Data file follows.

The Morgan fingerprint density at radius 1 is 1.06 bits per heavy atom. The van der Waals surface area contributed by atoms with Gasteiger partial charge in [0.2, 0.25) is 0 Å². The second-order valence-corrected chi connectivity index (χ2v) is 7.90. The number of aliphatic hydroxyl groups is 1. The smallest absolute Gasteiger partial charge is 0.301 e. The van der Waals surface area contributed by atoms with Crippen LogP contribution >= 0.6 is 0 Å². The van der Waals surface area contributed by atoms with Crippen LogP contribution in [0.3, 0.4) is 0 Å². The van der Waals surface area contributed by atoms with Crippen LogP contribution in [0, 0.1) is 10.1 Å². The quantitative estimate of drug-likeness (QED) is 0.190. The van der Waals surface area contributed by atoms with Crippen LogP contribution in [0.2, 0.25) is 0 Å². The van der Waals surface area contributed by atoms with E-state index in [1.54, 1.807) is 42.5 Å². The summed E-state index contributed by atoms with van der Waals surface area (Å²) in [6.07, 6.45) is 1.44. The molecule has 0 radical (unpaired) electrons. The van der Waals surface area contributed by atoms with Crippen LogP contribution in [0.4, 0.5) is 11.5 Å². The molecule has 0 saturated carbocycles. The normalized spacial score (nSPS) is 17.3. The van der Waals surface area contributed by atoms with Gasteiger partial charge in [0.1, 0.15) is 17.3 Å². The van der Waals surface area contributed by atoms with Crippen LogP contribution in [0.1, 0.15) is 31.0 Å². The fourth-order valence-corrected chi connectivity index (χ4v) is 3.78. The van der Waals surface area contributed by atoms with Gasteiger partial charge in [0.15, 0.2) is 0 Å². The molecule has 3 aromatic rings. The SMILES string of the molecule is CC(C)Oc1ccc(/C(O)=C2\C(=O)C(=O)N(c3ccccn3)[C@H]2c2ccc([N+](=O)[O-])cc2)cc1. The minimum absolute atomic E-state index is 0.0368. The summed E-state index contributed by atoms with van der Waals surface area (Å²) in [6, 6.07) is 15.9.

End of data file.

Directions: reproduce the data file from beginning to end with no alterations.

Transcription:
The Morgan fingerprint density at radius 1 is 1.06 bits per heavy atom. The van der Waals surface area contributed by atoms with Gasteiger partial charge in [0.2, 0.25) is 0 Å². The second-order valence-corrected chi connectivity index (χ2v) is 7.90. The number of aliphatic hydroxyl groups is 1. The smallest absolute Gasteiger partial charge is 0.301 e. The van der Waals surface area contributed by atoms with Crippen LogP contribution >= 0.6 is 0 Å². The van der Waals surface area contributed by atoms with Crippen LogP contribution in [0.3, 0.4) is 0 Å². The van der Waals surface area contributed by atoms with Crippen LogP contribution in [0, 0.1) is 10.1 Å². The quantitative estimate of drug-likeness (QED) is 0.190. The van der Waals surface area contributed by atoms with Crippen LogP contribution in [0.2, 0.25) is 0 Å². The van der Waals surface area contributed by atoms with E-state index in [1.54, 1.807) is 42.5 Å². The summed E-state index contributed by atoms with van der Waals surface area (Å²) in [6.07, 6.45) is 1.44. The molecule has 0 radical (unpaired) electrons. The van der Waals surface area contributed by atoms with Crippen LogP contribution in [0.4, 0.5) is 11.5 Å². The molecule has 0 saturated carbocycles. The normalized spacial score (nSPS) is 17.3. The van der Waals surface area contributed by atoms with Gasteiger partial charge in [0.1, 0.15) is 17.3 Å². The van der Waals surface area contributed by atoms with Crippen LogP contribution in [0.1, 0.15) is 31.0 Å². The fourth-order valence-corrected chi connectivity index (χ4v) is 3.78. The van der Waals surface area contributed by atoms with Gasteiger partial charge in [0.15, 0.2) is 0 Å². The molecule has 3 aromatic rings. The SMILES string of the molecule is CC(C)Oc1ccc(/C(O)=C2\C(=O)C(=O)N(c3ccccn3)[C@H]2c2ccc([N+](=O)[O-])cc2)cc1. The minimum absolute atomic E-state index is 0.0368. The summed E-state index contributed by atoms with van der Waals surface area (Å²) in [6, 6.07) is 15.9.